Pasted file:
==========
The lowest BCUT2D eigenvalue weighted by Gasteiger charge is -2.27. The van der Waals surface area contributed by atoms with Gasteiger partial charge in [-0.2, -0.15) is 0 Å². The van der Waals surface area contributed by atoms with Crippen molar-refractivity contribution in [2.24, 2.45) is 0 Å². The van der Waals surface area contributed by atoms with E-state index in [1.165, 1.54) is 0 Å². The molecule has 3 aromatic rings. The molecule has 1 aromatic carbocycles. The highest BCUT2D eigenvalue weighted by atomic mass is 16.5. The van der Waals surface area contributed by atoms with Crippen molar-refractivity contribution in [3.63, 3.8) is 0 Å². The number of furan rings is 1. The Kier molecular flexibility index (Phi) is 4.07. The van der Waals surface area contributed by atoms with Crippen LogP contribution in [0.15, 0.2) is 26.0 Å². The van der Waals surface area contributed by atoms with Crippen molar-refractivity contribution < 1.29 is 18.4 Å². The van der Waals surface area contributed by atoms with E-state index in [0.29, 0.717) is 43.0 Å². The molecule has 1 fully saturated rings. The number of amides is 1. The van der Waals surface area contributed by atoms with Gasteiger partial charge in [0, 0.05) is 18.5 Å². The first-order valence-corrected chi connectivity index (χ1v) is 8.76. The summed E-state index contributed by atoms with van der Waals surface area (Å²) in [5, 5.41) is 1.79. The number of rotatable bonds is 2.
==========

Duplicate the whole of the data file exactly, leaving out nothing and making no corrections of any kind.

The lowest BCUT2D eigenvalue weighted by Gasteiger charge is -2.27. The van der Waals surface area contributed by atoms with Gasteiger partial charge in [-0.2, -0.15) is 0 Å². The van der Waals surface area contributed by atoms with Crippen molar-refractivity contribution in [2.24, 2.45) is 0 Å². The van der Waals surface area contributed by atoms with E-state index in [1.165, 1.54) is 0 Å². The molecule has 3 aromatic rings. The molecule has 1 aromatic carbocycles. The highest BCUT2D eigenvalue weighted by atomic mass is 16.5. The van der Waals surface area contributed by atoms with Crippen molar-refractivity contribution in [3.63, 3.8) is 0 Å². The number of furan rings is 1. The Kier molecular flexibility index (Phi) is 4.07. The van der Waals surface area contributed by atoms with Crippen LogP contribution in [0.15, 0.2) is 26.0 Å². The van der Waals surface area contributed by atoms with Crippen molar-refractivity contribution < 1.29 is 18.4 Å². The van der Waals surface area contributed by atoms with E-state index in [0.29, 0.717) is 43.0 Å². The molecule has 1 fully saturated rings. The number of amides is 1. The van der Waals surface area contributed by atoms with Gasteiger partial charge in [0, 0.05) is 18.5 Å². The first-order valence-corrected chi connectivity index (χ1v) is 8.76. The summed E-state index contributed by atoms with van der Waals surface area (Å²) in [5, 5.41) is 1.79. The number of rotatable bonds is 2.